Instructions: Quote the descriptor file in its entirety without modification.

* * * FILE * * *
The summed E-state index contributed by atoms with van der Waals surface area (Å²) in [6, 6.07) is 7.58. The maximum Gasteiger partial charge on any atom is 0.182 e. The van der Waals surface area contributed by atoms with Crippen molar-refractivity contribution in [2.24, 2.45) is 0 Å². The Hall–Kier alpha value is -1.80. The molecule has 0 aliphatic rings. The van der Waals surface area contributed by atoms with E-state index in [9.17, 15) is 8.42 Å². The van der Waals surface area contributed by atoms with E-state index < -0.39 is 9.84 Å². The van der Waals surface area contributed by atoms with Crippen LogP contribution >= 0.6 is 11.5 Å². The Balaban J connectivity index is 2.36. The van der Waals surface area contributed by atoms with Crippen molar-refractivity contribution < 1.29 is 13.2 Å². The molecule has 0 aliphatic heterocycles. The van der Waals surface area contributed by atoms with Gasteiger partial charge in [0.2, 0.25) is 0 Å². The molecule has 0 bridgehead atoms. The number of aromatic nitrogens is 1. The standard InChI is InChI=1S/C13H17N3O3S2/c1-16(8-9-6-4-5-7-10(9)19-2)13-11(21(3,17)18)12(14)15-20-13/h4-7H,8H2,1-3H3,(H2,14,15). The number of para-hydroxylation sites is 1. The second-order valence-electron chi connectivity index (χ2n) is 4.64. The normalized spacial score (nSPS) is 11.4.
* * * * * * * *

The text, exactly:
The summed E-state index contributed by atoms with van der Waals surface area (Å²) in [6, 6.07) is 7.58. The maximum Gasteiger partial charge on any atom is 0.182 e. The van der Waals surface area contributed by atoms with Crippen molar-refractivity contribution in [2.24, 2.45) is 0 Å². The Hall–Kier alpha value is -1.80. The molecule has 0 aliphatic rings. The van der Waals surface area contributed by atoms with E-state index in [9.17, 15) is 8.42 Å². The van der Waals surface area contributed by atoms with E-state index < -0.39 is 9.84 Å². The van der Waals surface area contributed by atoms with Crippen LogP contribution >= 0.6 is 11.5 Å². The Balaban J connectivity index is 2.36. The van der Waals surface area contributed by atoms with Crippen molar-refractivity contribution < 1.29 is 13.2 Å². The molecule has 0 aliphatic heterocycles. The van der Waals surface area contributed by atoms with Gasteiger partial charge in [0.2, 0.25) is 0 Å². The molecule has 0 bridgehead atoms. The number of aromatic nitrogens is 1. The standard InChI is InChI=1S/C13H17N3O3S2/c1-16(8-9-6-4-5-7-10(9)19-2)13-11(21(3,17)18)12(14)15-20-13/h4-7H,8H2,1-3H3,(H2,14,15). The number of para-hydroxylation sites is 1. The second-order valence-electron chi connectivity index (χ2n) is 4.64. The normalized spacial score (nSPS) is 11.4.